SHORT SHRIFT FOR THIN-END-OF-THE-WEDGE HOUSE PROPOSAL
Verticus Ltd seeks planning permission to demolish a single-storey garage at 17 Spey Street Lane and build in its place a 2-storey three-bedroom house (20/04132/FUL; 20/04133/CON). Its proposals include a change from business to residential use.
In its Design Statement, Verticus argues that the development would provide a high-quality contemporary dwelling in excess of Edinburgh Design Guidance minimum area standards.
It says local noise levels would not negatively impact residential use, and the new home would have acceptable amenity and parking provision.
The operation of existing workshops and garages on the lane would not be affected by the new structure, says Verticus. Its arrival would contribute to the ‘general regeneration and improvement of residential provision in the area’.
In response, locals have established a Save the Lane group to galvanise and coordinate opposition.
StL sees the proposal as the thin of the wedge, leading to the erosion of jobs, livelihoods and working premises for a thriving ecosystem of mechanics, joiners, metalworkers, and craftspeople.
‘This would be catastrophic for the area as a whole,’ says StL. ‘Pilrig has always had a rich industrial past, and this is another attempt to dissolve traces of its working roots.’
Reasons for objection
The group goes on to provide ten reasons for objection, which you can read in full HERE. In summary, it says the proposed development is contrary to Edinburgh Local Development Plan Policy:
- Emp9 – because it would not help to meet the needs of small businesses. Indeed, it would reduce the number of premises, and – because likely noise levels within the proposed house have not been assessed according to British Standard BS4142 – possibly lead to those businesses’ loud activities being inhibited at a later date.
- Des1 – because its incongruous appearance would not contribute to a sense of place and would negatively affect the character of the lane.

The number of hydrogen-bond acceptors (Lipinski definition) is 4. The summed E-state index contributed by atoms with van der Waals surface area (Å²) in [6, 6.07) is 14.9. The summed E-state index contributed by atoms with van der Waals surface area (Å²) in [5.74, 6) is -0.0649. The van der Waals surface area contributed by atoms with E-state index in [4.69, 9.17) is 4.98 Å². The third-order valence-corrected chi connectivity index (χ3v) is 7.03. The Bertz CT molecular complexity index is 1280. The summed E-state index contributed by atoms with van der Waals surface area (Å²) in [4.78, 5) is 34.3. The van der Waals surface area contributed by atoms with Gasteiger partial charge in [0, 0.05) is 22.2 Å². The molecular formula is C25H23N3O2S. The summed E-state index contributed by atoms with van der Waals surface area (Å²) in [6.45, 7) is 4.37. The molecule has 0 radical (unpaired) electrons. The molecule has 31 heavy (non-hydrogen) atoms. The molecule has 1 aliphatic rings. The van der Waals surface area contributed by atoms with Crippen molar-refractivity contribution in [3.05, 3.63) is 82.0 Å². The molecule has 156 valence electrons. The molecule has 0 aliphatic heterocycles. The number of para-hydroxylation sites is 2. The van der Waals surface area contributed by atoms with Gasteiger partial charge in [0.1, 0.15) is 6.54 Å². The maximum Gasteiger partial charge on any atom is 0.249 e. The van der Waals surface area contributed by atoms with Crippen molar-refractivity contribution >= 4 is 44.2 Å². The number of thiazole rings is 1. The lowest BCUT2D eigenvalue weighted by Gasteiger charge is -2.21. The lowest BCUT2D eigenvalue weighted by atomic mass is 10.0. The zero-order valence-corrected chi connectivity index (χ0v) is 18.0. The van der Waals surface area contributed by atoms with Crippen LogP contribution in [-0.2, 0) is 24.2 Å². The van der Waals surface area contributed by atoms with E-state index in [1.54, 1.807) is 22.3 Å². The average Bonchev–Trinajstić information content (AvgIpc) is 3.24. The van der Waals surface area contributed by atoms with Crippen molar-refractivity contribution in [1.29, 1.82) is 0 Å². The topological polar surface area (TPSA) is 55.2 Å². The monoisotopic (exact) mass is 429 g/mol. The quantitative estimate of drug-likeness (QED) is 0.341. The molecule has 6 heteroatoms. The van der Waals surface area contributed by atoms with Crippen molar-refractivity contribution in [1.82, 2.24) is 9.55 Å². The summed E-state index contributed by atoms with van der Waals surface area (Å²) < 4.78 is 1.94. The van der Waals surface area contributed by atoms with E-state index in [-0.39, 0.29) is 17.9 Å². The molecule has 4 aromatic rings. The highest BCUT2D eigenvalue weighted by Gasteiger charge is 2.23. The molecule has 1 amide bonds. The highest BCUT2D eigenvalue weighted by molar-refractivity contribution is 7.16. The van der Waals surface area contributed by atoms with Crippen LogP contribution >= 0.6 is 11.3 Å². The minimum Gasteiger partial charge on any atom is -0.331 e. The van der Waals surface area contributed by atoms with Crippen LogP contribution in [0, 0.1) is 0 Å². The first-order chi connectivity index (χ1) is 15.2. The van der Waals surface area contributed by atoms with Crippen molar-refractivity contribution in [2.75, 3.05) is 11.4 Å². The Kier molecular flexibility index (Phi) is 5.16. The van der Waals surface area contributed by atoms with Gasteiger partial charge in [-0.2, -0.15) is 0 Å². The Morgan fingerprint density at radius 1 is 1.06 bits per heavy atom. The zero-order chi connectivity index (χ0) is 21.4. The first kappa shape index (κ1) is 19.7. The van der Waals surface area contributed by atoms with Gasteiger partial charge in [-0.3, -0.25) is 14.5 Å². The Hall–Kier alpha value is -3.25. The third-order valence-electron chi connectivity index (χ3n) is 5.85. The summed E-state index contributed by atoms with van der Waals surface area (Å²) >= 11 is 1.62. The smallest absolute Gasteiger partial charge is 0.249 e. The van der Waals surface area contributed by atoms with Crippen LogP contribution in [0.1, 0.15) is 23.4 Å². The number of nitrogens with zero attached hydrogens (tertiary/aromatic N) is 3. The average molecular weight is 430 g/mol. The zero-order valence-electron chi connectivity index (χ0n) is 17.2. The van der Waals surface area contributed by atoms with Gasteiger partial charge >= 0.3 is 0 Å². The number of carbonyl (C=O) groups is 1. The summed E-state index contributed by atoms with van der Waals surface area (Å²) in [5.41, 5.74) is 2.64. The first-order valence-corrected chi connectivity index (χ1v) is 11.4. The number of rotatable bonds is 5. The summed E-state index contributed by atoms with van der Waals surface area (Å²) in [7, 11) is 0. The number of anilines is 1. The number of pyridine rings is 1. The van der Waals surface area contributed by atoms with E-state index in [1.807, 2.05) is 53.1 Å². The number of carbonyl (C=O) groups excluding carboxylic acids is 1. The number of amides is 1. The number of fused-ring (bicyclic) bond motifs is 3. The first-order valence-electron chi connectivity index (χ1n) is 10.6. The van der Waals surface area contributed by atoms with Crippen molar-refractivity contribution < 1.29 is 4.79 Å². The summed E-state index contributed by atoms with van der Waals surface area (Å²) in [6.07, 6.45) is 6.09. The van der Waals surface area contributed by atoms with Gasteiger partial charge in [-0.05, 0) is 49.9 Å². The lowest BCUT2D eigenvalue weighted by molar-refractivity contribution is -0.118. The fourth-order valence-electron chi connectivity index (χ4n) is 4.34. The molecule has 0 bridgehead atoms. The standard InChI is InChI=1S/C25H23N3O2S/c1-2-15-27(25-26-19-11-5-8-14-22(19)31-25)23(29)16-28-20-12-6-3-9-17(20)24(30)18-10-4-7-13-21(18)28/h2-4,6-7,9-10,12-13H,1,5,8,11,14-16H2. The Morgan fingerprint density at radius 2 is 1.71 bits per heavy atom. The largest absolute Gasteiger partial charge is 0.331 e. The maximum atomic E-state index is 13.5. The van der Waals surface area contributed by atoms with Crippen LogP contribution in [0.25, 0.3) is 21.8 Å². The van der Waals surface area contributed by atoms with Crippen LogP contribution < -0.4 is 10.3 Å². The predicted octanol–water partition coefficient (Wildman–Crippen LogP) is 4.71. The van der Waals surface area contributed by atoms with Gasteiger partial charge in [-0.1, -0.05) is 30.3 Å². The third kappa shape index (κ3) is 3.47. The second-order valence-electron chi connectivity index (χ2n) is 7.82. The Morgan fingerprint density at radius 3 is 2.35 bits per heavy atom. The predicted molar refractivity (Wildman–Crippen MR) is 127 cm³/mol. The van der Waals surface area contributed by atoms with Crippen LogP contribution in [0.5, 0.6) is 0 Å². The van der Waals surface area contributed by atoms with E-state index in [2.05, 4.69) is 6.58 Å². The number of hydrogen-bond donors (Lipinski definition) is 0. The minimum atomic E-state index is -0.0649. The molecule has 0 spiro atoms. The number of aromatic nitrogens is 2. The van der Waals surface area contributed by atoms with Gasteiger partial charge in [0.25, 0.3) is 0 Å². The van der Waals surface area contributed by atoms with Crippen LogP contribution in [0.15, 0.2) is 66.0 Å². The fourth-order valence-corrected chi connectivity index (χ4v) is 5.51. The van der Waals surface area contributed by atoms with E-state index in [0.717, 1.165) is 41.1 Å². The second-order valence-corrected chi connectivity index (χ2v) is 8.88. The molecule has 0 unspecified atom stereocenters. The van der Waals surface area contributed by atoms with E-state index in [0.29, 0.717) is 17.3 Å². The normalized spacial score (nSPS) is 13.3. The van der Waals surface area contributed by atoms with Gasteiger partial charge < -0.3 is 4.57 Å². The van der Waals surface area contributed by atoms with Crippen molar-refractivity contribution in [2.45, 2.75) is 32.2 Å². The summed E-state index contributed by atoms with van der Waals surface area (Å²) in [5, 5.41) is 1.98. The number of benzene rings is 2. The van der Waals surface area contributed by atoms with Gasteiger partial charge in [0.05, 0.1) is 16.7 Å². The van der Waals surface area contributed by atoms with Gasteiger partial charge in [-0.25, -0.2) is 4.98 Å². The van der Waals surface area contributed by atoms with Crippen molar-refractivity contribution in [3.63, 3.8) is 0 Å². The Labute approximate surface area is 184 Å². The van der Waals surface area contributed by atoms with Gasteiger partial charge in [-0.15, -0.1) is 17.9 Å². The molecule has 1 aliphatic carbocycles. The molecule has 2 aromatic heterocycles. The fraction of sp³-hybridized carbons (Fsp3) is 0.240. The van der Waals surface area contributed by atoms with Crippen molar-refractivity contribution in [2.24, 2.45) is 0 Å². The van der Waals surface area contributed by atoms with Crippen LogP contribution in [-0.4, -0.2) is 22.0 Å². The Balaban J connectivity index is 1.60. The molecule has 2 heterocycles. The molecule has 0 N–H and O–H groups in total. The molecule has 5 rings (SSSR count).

- Des2 – because it would compromise development of the adjacent land to the NW as it relies on daylight from a window directly facing the boundary wall. The setback of the NW window from the boundary would not avoid direct overlooking of neighbours. The windows on Spey Street Lane would be about 6m away from the opposite property and look directly into it.
- Des4 – because it would intrude across the current building line onto the lane, reducing access. Its scale, height, mass, form, and positioning would have an obtrusive and detrimental effect on its surroundings.
- Des5 – because it would overshadow the NW neighbouring garden and the workshop opposite in contradiction of the Edinburgh Planning Guidance – Daylighting, Sunlight and Privacy (Item No 6.1.1)
- Des6 – because its roof would use non-sustainable and non-local materials, and fail to demonstrate compliance with the current CO2-emissions-reduction target.
- Env6 – because, by failing to protect the workshops, it would adversely affect the Pilrig Conservation Area and contravene CEC guidance on conservation areas.
- Env16 – because it would negatively affect protected bats in the locality.
- Hou3 – because there would be inadequate green space for residents.
- Hou5 – because the lack of pavement in the busy lane would create a hazard for future residents. The proposal is not compatible with Hou5 Council policies which seek to safeguard or provide for important or vulnerable uses.
Spurtle admires Spey Street Lane’s historic shabby chic and useful contribution to today’s local economy. We see this proposal as a threat to both.